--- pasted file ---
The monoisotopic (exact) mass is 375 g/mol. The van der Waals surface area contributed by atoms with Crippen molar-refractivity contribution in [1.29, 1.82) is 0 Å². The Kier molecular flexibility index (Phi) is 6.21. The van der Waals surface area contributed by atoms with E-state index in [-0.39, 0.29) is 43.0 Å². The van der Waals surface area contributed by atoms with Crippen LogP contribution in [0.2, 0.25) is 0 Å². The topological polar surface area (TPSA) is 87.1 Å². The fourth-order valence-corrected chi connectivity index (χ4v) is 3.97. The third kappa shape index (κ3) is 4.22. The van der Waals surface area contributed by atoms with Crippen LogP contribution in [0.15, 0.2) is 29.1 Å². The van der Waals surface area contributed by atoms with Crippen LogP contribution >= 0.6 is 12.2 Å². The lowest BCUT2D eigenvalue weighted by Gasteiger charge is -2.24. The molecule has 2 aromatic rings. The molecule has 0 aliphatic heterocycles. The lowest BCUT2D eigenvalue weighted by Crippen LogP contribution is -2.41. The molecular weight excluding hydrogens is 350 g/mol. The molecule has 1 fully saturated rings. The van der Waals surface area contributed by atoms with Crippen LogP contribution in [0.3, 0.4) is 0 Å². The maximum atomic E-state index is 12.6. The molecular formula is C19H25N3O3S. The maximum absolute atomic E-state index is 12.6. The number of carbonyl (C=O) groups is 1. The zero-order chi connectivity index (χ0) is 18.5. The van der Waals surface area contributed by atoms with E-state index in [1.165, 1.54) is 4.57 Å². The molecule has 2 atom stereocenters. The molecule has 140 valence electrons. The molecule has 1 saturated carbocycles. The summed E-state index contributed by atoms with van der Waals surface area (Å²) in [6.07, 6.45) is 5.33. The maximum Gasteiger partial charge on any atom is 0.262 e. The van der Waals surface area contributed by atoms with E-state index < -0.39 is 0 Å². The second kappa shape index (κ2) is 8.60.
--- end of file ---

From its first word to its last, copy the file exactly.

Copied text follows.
The monoisotopic (exact) mass is 375 g/mol. The van der Waals surface area contributed by atoms with Crippen molar-refractivity contribution in [1.29, 1.82) is 0 Å². The Kier molecular flexibility index (Phi) is 6.21. The van der Waals surface area contributed by atoms with E-state index in [-0.39, 0.29) is 43.0 Å². The van der Waals surface area contributed by atoms with Crippen LogP contribution in [0.2, 0.25) is 0 Å². The topological polar surface area (TPSA) is 87.1 Å². The fourth-order valence-corrected chi connectivity index (χ4v) is 3.97. The third kappa shape index (κ3) is 4.22. The van der Waals surface area contributed by atoms with Crippen LogP contribution in [0.15, 0.2) is 29.1 Å². The van der Waals surface area contributed by atoms with Crippen LogP contribution >= 0.6 is 12.2 Å². The lowest BCUT2D eigenvalue weighted by Gasteiger charge is -2.24. The molecule has 2 aromatic rings. The molecule has 0 aliphatic heterocycles. The lowest BCUT2D eigenvalue weighted by Crippen LogP contribution is -2.41. The molecular weight excluding hydrogens is 350 g/mol. The molecule has 1 fully saturated rings. The van der Waals surface area contributed by atoms with Crippen LogP contribution in [0.3, 0.4) is 0 Å². The maximum atomic E-state index is 12.6. The molecular formula is C19H25N3O3S. The maximum absolute atomic E-state index is 12.6. The number of carbonyl (C=O) groups is 1. The zero-order chi connectivity index (χ0) is 18.5. The van der Waals surface area contributed by atoms with E-state index in [1.165, 1.54) is 4.57 Å². The molecule has 2 atom stereocenters. The molecule has 140 valence electrons. The molecule has 1 saturated carbocycles. The summed E-state index contributed by atoms with van der Waals surface area (Å²) in [6.07, 6.45) is 5.33. The maximum Gasteiger partial charge on any atom is 0.262 e. The van der Waals surface area contributed by atoms with E-state index < -0.39 is 0 Å². The second kappa shape index (κ2) is 8.60.